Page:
The Vermont project at issue in Thompson did not rely on prior authorization requirements to encourage manufacturer rebates, and the court did not consider the question whether such requirements would be consistent with the Medicaid statute's structure and purpose. Review by this Court is therefore not necessary to resolve a conflict in the circuits.

Nor is this Court's review necessary to determine, as petitioner urges (Pet. 21-23), whether, as a general rule, States may impose requirements under Medicaid in order to serve non-Medicaid populations. As discussed above, if such a requirement were suitably tailored to serve Medicaid-related program goals, it might well be consistent with the Medicaid statute. The State of Maine, however, adopted its program unilaterally, with no involvement or approval by the Secretary, and its program is unusual in that it uses the State's Medicaid prior-approval authority to achieve ends unrelated to the Medicaid program itself.

The Secretary of HHS, who is charged with administering the Medicaid program, is evaluating requests by other States that seek to reduce prescription drug costs by requesting the Secretary to exercise his authority to authorize demonstration projects under 42 U.S.C. 1315 and to approve state plan amendments under 42 U.S.C. 1396a(b). For instance, HHS has informed this Office that on January 28, 2002, CMS approved under its Section 1315 demonstration project authority a proposal by the State of Illinois to provide comprehensive pharmacy benefits, with primary care coordination, to senior citizens with incomes at or below 200% of the federal poverty level. And, as described above, the Secretary also has approved a demonstration project for the State of Maine. Particularly in these circumstances and in the absence of any conflict in the circuits on the question presented, this Court's review would be premature.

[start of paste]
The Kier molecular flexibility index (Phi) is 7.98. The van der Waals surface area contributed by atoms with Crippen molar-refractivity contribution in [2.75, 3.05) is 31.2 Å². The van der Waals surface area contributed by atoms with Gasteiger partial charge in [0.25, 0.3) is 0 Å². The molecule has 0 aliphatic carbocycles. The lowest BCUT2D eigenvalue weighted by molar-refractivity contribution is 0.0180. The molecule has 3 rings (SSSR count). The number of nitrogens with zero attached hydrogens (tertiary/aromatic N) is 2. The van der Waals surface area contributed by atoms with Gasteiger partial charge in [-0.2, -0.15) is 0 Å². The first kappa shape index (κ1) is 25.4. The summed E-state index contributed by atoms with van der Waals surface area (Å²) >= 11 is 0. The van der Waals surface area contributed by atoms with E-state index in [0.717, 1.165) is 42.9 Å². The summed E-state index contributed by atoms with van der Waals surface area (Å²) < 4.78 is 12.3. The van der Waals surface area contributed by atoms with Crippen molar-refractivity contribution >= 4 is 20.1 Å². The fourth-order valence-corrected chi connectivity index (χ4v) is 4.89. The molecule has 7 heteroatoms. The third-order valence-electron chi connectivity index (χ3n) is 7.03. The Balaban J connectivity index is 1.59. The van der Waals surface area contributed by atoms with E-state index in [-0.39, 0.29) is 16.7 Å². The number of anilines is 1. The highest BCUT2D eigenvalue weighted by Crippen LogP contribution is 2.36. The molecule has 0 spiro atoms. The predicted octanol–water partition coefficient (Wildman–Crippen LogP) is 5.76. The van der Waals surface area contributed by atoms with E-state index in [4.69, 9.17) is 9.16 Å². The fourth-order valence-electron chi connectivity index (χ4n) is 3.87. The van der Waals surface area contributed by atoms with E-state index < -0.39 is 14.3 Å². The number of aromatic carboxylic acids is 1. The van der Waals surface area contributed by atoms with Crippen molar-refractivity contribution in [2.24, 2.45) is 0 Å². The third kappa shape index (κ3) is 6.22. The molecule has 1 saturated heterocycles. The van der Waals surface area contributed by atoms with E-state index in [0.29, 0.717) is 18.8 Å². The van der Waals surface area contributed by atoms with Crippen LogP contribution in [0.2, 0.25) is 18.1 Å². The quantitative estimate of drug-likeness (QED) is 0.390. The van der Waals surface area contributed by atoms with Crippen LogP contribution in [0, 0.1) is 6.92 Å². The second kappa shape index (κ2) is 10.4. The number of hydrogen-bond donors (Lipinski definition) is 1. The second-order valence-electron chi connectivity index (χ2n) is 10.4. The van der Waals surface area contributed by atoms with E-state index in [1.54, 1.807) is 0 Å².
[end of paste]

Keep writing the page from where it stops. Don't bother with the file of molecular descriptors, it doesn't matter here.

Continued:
c. The court of appeals' rejection of petitioner's facial challenge to the Maine Rx Program under the Commerce Clause likewise does not warrant this Court's review. The decision of the court of appeals is correct on that issue, and it does not conflict with the ruling of another court of appeals.